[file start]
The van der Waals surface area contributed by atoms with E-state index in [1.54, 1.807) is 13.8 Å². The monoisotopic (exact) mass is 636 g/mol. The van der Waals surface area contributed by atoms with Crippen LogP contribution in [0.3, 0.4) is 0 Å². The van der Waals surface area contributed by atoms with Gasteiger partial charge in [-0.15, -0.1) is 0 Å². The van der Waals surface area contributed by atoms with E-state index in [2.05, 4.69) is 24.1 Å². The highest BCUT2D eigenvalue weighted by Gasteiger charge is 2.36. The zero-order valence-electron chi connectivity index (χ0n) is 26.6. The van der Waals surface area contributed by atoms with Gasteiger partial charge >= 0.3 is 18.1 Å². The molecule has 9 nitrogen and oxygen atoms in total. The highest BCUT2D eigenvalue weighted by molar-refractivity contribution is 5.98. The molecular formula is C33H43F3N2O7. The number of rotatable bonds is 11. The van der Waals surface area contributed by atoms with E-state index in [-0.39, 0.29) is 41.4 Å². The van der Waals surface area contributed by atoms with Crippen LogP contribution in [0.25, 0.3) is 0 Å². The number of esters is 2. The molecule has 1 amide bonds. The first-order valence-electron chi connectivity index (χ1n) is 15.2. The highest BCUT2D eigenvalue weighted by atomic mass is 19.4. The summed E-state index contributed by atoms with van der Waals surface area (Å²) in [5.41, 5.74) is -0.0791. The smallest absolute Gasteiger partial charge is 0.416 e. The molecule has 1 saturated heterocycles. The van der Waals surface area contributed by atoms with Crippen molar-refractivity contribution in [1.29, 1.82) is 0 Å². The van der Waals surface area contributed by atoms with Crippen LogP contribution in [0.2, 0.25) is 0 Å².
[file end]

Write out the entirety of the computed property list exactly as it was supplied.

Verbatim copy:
The van der Waals surface area contributed by atoms with E-state index in [1.54, 1.807) is 13.8 Å². The monoisotopic (exact) mass is 636 g/mol. The van der Waals surface area contributed by atoms with Crippen LogP contribution in [0.3, 0.4) is 0 Å². The van der Waals surface area contributed by atoms with Gasteiger partial charge in [-0.15, -0.1) is 0 Å². The van der Waals surface area contributed by atoms with E-state index in [2.05, 4.69) is 24.1 Å². The highest BCUT2D eigenvalue weighted by Gasteiger charge is 2.36. The zero-order valence-electron chi connectivity index (χ0n) is 26.6. The van der Waals surface area contributed by atoms with Gasteiger partial charge >= 0.3 is 18.1 Å². The molecule has 9 nitrogen and oxygen atoms in total. The highest BCUT2D eigenvalue weighted by molar-refractivity contribution is 5.98. The molecular formula is C33H43F3N2O7. The number of rotatable bonds is 11. The van der Waals surface area contributed by atoms with E-state index in [-0.39, 0.29) is 41.4 Å². The van der Waals surface area contributed by atoms with Crippen LogP contribution in [0.25, 0.3) is 0 Å². The number of esters is 2. The molecule has 1 amide bonds. The first-order valence-electron chi connectivity index (χ1n) is 15.2. The highest BCUT2D eigenvalue weighted by atomic mass is 19.4. The summed E-state index contributed by atoms with van der Waals surface area (Å²) in [5.41, 5.74) is -0.0791. The smallest absolute Gasteiger partial charge is 0.416 e. The molecule has 1 saturated heterocycles. The van der Waals surface area contributed by atoms with Crippen molar-refractivity contribution in [1.29, 1.82) is 0 Å². The van der Waals surface area contributed by atoms with Crippen LogP contribution in [0.2, 0.25) is 0 Å².